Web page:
Previous posters are right on - I will add though, that when I was looking to add a 15mm socket to my set a while back, I found that the common sockets sold by auto parts and hardware stores all had outer diameters too wide to fit into my cranks, I had to go to Sears to find a Craftsman brand socket with thin enough walls to fit.
+1. I found that Craftsman brand 15mm sockets fit inside of 22.2mm cranks dust cap threads, but snugly. Really cheap hardware store brand sockets usually are too thick.
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Old 01-16-15, 02:39 PM
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Originally Posted by cale View Post
Haha. These two, "really good" and "out of production", could be said to be nearly mutually exclusive. Really good and useful tools don't go out of production because demand continues for said usefulness.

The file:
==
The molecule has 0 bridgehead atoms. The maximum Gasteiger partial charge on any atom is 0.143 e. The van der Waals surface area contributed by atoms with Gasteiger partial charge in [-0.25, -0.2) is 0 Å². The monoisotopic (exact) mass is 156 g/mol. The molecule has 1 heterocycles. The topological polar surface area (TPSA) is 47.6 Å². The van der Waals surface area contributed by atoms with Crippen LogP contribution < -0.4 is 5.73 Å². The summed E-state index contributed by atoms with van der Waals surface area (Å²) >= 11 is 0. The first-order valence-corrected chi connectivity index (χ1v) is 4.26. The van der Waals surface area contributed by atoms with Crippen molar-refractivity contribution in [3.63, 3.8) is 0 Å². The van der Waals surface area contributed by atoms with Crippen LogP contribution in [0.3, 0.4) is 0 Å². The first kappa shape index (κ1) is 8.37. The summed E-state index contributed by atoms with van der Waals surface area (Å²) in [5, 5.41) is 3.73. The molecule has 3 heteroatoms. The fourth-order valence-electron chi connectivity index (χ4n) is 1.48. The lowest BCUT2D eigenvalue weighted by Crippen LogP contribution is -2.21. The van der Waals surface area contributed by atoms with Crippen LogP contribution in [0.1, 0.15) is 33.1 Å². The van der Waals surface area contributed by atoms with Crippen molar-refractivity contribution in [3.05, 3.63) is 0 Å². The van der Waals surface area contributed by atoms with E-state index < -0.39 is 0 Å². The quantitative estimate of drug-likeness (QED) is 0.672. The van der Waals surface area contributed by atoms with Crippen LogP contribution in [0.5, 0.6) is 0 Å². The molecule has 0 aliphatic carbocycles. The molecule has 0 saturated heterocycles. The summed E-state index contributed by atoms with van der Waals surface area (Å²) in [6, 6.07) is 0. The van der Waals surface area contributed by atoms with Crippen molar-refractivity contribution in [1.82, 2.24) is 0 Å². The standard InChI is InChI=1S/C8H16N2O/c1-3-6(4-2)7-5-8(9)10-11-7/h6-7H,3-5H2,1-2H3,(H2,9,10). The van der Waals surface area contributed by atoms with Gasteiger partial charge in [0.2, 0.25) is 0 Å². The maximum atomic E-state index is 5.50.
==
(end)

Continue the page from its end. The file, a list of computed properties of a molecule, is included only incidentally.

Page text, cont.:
Not true. These (and many other VAR tools) are both really good and out of production:



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Old 01-16-15, 03:09 PM
  #96  
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And yet, the modern bicycle industry manages to soldier on without them. How could that be?
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Old 01-16-15, 03:40 PM
  #97  
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^But that's beside the point--your original, flawed point, that is. There is less demand for these tools ("how/why the industry soldiers on") despite their high quality and usefulness.

I can't believe this thread is headed for 5 pages!
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Old 01-16-15, 04:40 PM
  #98  
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^On the contrary, this is exactly the point. Your illustrations may identify excellent tools. You say they are no longer in production. I would challenge that notion. The company that invented and first manufactured the tools may no longer make them but that doesn't mean that someone, somewhere, doesn't make them or something just like them. How do they straighten forks in India, China, Thailand, Poland, anywhere?